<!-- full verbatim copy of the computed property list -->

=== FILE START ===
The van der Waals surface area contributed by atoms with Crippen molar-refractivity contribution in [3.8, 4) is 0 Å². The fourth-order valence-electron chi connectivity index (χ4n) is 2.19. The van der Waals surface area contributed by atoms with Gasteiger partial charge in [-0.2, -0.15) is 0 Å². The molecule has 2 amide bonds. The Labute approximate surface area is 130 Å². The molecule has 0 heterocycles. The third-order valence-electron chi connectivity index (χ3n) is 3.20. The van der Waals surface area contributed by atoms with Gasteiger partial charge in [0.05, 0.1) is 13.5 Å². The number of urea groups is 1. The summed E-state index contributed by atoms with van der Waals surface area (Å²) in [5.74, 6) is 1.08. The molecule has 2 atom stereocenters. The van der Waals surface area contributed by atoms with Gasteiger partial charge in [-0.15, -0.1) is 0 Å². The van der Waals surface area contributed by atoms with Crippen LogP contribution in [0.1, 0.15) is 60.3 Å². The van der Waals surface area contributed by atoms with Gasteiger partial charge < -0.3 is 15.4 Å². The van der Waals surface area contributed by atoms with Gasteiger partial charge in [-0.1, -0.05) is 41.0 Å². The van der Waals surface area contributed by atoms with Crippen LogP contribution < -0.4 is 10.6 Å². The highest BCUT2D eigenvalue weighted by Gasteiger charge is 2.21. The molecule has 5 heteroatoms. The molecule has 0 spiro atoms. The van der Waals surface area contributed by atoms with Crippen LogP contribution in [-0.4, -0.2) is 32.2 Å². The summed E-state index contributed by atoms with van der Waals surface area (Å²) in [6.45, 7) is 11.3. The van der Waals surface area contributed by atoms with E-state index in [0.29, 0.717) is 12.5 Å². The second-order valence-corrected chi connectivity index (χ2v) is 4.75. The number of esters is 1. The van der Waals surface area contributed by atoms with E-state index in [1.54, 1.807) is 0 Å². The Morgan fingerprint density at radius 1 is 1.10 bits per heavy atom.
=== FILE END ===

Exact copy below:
The van der Waals surface area contributed by atoms with Crippen molar-refractivity contribution in [3.8, 4) is 0 Å². The fourth-order valence-electron chi connectivity index (χ4n) is 2.19. The van der Waals surface area contributed by atoms with Gasteiger partial charge in [-0.2, -0.15) is 0 Å². The molecule has 2 amide bonds. The Labute approximate surface area is 130 Å². The molecule has 0 heterocycles. The third-order valence-electron chi connectivity index (χ3n) is 3.20. The van der Waals surface area contributed by atoms with Gasteiger partial charge in [0.05, 0.1) is 13.5 Å². The number of urea groups is 1. The summed E-state index contributed by atoms with van der Waals surface area (Å²) in [5.74, 6) is 1.08. The molecule has 2 atom stereocenters. The van der Waals surface area contributed by atoms with Gasteiger partial charge in [-0.15, -0.1) is 0 Å². The van der Waals surface area contributed by atoms with Crippen LogP contribution in [0.1, 0.15) is 60.3 Å². The van der Waals surface area contributed by atoms with Gasteiger partial charge < -0.3 is 15.4 Å². The van der Waals surface area contributed by atoms with Gasteiger partial charge in [-0.1, -0.05) is 41.0 Å². The van der Waals surface area contributed by atoms with Crippen LogP contribution < -0.4 is 10.6 Å². The highest BCUT2D eigenvalue weighted by Gasteiger charge is 2.21. The molecule has 5 heteroatoms. The molecule has 0 spiro atoms. The van der Waals surface area contributed by atoms with Crippen LogP contribution in [-0.4, -0.2) is 32.2 Å². The summed E-state index contributed by atoms with van der Waals surface area (Å²) in [6.45, 7) is 11.3. The van der Waals surface area contributed by atoms with E-state index in [0.29, 0.717) is 12.5 Å². The second-order valence-corrected chi connectivity index (χ2v) is 4.75. The number of esters is 1. The van der Waals surface area contributed by atoms with E-state index in [1.54, 1.807) is 0 Å². The Morgan fingerprint density at radius 1 is 1.10 bits per heavy atom.